6. During the 1989 pilots strike Bob Hawke called airline pilots a bunch of "glorified bus drivers"QF32 by Richard de Crespigny takes the reader into the pilot seat as the #2 Engine on QANTAS A380 'Nancy Bird Walton' exploded soon after take off from Changi Airport in 2010. It gives a deeper appreciation for the professionalism and dedication given by the pilots, cabin crew and other staff who ensure our skies are safe. A great story for those with an interest in aviation or who fly regular and a e [...]

    7. I was surprised at how much I enjoyed this book-not a subject that I would normally be interested in, but the author/pilot takes a very technical subject and is able to communicate to and keep the average reader engaged throughout the book.

    8. I absolutely loved it, hence the five stars. For a aircraft/aviation nerd like me this really hit the spot. A warning for the non-nerds-you may find it repetitious in places, but the tension during the drama after the engine failure and the damage to the aircraft will keep you riveted to the page and may even cost you a few hours sleep as you'll ant to stay up until you finish it.

    9. Should have a category of part read, some bits ok but totally lost when he starts describing the engine in detail, gave it up in the end

    10. Interesting read, pleasantly geeky in that wonderful engineer way, and fascinating to get a blow by blow of a near-disaster.

    11. I have just finished reading the Kindle version and have reviewed the comments by others to date. Being a commercial aviation aficianado, I quite enjoyed the book and am currently on a second reading. In hindsight, I do think the first half or so where the author recounts his history and experiences can become quite dull. Whilst I have no doubt the individual is a very accomplished Captain, by the mid point I was expecting him to proclaim "I am the Greatest" (shades of Muhammad Ali). Once past t [...]

    12. It is what it is. De Crespigny is intelligent and articulate, but not a professional author. The core of the book is the few hours from an engine exploding to passengers disembarking. There's no sudden surprises, no great drama, just worried men way outside the user manual nursing an injured ship back to safety, but I found this section surprisingly gripping. That's the core of the book - and it's as much about the human side of the journey as the mechanical. In the first chapters, De Crespigny [...]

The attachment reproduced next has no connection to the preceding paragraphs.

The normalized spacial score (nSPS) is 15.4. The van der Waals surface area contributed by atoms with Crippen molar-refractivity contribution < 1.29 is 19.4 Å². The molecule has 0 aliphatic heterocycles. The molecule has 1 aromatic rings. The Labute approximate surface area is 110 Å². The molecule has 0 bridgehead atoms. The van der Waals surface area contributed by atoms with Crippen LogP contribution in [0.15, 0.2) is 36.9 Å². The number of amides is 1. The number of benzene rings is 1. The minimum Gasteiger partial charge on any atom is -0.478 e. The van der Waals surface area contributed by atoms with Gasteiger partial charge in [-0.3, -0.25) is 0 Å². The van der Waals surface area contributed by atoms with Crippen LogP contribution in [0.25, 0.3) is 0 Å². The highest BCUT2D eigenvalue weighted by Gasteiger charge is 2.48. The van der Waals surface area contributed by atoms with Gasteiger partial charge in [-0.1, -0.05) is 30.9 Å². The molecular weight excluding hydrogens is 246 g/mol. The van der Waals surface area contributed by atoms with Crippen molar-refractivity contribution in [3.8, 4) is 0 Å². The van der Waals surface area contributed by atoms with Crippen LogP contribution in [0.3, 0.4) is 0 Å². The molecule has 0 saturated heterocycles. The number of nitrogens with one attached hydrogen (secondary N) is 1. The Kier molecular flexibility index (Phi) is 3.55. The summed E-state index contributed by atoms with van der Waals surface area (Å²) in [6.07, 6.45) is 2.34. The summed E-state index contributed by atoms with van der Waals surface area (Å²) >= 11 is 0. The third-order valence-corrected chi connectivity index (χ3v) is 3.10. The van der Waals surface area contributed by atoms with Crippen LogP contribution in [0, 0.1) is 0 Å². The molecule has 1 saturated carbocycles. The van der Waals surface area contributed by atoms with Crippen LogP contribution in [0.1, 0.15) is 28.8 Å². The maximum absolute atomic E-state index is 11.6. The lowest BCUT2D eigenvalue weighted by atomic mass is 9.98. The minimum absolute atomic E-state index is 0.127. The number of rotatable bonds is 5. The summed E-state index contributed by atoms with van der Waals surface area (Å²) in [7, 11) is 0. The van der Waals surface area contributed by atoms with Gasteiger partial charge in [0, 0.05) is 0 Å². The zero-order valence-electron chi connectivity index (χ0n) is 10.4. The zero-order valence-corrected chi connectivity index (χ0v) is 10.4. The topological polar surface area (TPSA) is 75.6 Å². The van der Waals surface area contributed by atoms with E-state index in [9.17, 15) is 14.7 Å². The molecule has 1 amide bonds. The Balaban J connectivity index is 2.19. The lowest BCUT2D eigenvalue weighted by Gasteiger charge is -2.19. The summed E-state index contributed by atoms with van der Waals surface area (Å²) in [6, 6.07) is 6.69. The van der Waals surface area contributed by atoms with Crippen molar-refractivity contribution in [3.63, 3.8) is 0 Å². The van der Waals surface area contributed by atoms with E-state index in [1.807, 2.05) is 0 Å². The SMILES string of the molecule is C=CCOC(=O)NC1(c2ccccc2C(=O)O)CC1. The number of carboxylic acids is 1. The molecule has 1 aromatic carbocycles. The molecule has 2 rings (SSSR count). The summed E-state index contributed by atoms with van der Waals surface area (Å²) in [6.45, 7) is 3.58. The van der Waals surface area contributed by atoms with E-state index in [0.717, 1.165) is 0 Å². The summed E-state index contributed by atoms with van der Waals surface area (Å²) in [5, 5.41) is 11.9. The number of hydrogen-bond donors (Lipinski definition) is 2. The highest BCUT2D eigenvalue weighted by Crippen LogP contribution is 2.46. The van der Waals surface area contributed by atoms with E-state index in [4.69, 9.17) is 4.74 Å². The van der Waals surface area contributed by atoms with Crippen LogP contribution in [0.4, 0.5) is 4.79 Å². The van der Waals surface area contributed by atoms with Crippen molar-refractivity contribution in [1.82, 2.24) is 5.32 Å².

13. Excellent book and a great insight into the level of expertise held by pilots of passenger flights - I really had no idea. The author writes about his previous experiences as a pilot and you can see how this wide knowledge was applied to bring about a safe outcome in circumstances that nobody had ever anticipated could come together in a modern aircraft. It made me hope that all airline pilots have such backgrounds.The author is then brave enough to write about the post traumatic stress he suffe [...]

    14. QF32 offers an insight to the life of an extraordinary pilot whose lifelong training saved the day of more than 400 men and women on board the flight. The story tells how he grew up, joined the RAAF, undergo training in the Air Force and eventually joined Qantas from a Boeing pilot to an Airbus A380 pilot.It's very interesting to read of his life and aspiration. However, the part on what happen when the engine failed during the flight and when the story went into how he remedy the ECAM flight sy [...]

    15. If I every get back on a plane, I want Richard to be the pilot.A surprisingly engaging book, Richard de Crespigny relays the incident of both a professional and personal level that is easy for the lay-flyer to read. His unabashed admissions about how the incident effected him and his crew shatters the public's perceptions that pilots are arrogant and cabin staff are so well trained that they aren't touched by crisis or worry. It also has improved my respect for Qantas, the efforts it goes to to [...]

    16. I couldn't put it down it was absolutely riveting. I am now completely sold on the safety of the A380 Airbus and am lost in admiration for the competence and professionalism of the crew of QF32.To have all the devastating failures and damage to the aircraft and to be able to get it down safely without losing a single person is an incredible feat of airmanship (if there is such a word)All five pilots and especially the Captain Richard de Crespigny plus the cabin crew really showed how well traine [...]